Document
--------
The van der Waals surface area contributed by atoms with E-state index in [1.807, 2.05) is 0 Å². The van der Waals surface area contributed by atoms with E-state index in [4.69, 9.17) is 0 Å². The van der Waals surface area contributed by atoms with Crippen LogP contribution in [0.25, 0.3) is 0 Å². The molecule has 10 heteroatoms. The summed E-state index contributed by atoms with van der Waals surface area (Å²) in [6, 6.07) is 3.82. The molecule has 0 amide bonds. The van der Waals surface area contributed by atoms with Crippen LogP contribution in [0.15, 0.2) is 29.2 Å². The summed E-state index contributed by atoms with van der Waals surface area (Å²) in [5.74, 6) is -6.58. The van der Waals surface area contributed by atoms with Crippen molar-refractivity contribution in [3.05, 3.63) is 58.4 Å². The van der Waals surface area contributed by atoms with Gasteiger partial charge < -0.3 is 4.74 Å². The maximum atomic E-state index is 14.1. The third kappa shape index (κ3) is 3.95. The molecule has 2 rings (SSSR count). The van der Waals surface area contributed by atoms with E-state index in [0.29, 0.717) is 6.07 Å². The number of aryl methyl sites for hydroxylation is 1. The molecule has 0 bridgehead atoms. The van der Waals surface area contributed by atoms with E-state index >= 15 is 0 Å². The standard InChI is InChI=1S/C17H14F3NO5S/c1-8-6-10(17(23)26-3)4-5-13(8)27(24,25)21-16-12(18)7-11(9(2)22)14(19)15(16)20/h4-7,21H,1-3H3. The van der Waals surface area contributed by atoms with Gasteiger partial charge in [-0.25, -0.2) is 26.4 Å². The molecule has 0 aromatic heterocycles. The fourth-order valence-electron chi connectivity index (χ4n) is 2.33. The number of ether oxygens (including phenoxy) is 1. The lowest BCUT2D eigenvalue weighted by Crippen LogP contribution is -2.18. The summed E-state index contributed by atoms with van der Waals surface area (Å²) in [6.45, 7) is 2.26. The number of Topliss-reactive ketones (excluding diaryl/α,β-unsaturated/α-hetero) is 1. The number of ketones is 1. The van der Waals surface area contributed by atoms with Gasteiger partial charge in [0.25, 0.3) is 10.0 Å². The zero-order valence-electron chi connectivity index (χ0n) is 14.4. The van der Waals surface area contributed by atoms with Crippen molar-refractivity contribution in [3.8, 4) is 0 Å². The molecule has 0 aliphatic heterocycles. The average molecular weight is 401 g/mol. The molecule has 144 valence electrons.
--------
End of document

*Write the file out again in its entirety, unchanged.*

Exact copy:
The van der Waals surface area contributed by atoms with E-state index in [1.807, 2.05) is 0 Å². The van der Waals surface area contributed by atoms with E-state index in [4.69, 9.17) is 0 Å². The van der Waals surface area contributed by atoms with Crippen LogP contribution in [0.25, 0.3) is 0 Å². The molecule has 10 heteroatoms. The summed E-state index contributed by atoms with van der Waals surface area (Å²) in [6, 6.07) is 3.82. The molecule has 0 amide bonds. The van der Waals surface area contributed by atoms with Crippen LogP contribution in [0.15, 0.2) is 29.2 Å². The summed E-state index contributed by atoms with van der Waals surface area (Å²) in [5.74, 6) is -6.58. The van der Waals surface area contributed by atoms with Crippen molar-refractivity contribution in [3.05, 3.63) is 58.4 Å². The van der Waals surface area contributed by atoms with Gasteiger partial charge < -0.3 is 4.74 Å². The maximum atomic E-state index is 14.1. The third kappa shape index (κ3) is 3.95. The molecule has 2 rings (SSSR count). The van der Waals surface area contributed by atoms with E-state index in [0.29, 0.717) is 6.07 Å². The number of aryl methyl sites for hydroxylation is 1. The molecule has 0 bridgehead atoms. The van der Waals surface area contributed by atoms with E-state index >= 15 is 0 Å². The standard InChI is InChI=1S/C17H14F3NO5S/c1-8-6-10(17(23)26-3)4-5-13(8)27(24,25)21-16-12(18)7-11(9(2)22)14(19)15(16)20/h4-7,21H,1-3H3. The van der Waals surface area contributed by atoms with Gasteiger partial charge in [-0.25, -0.2) is 26.4 Å². The molecule has 0 aromatic heterocycles. The fourth-order valence-electron chi connectivity index (χ4n) is 2.33. The number of ether oxygens (including phenoxy) is 1. The lowest BCUT2D eigenvalue weighted by Crippen LogP contribution is -2.18. The summed E-state index contributed by atoms with van der Waals surface area (Å²) in [6.45, 7) is 2.26. The number of Topliss-reactive ketones (excluding diaryl/α,β-unsaturated/α-hetero) is 1. The number of ketones is 1. The van der Waals surface area contributed by atoms with Gasteiger partial charge in [0.25, 0.3) is 10.0 Å². The zero-order valence-electron chi connectivity index (χ0n) is 14.4. The van der Waals surface area contributed by atoms with Crippen molar-refractivity contribution in [3.8, 4) is 0 Å². The molecule has 0 aliphatic heterocycles. The average molecular weight is 401 g/mol. The molecule has 144 valence electrons.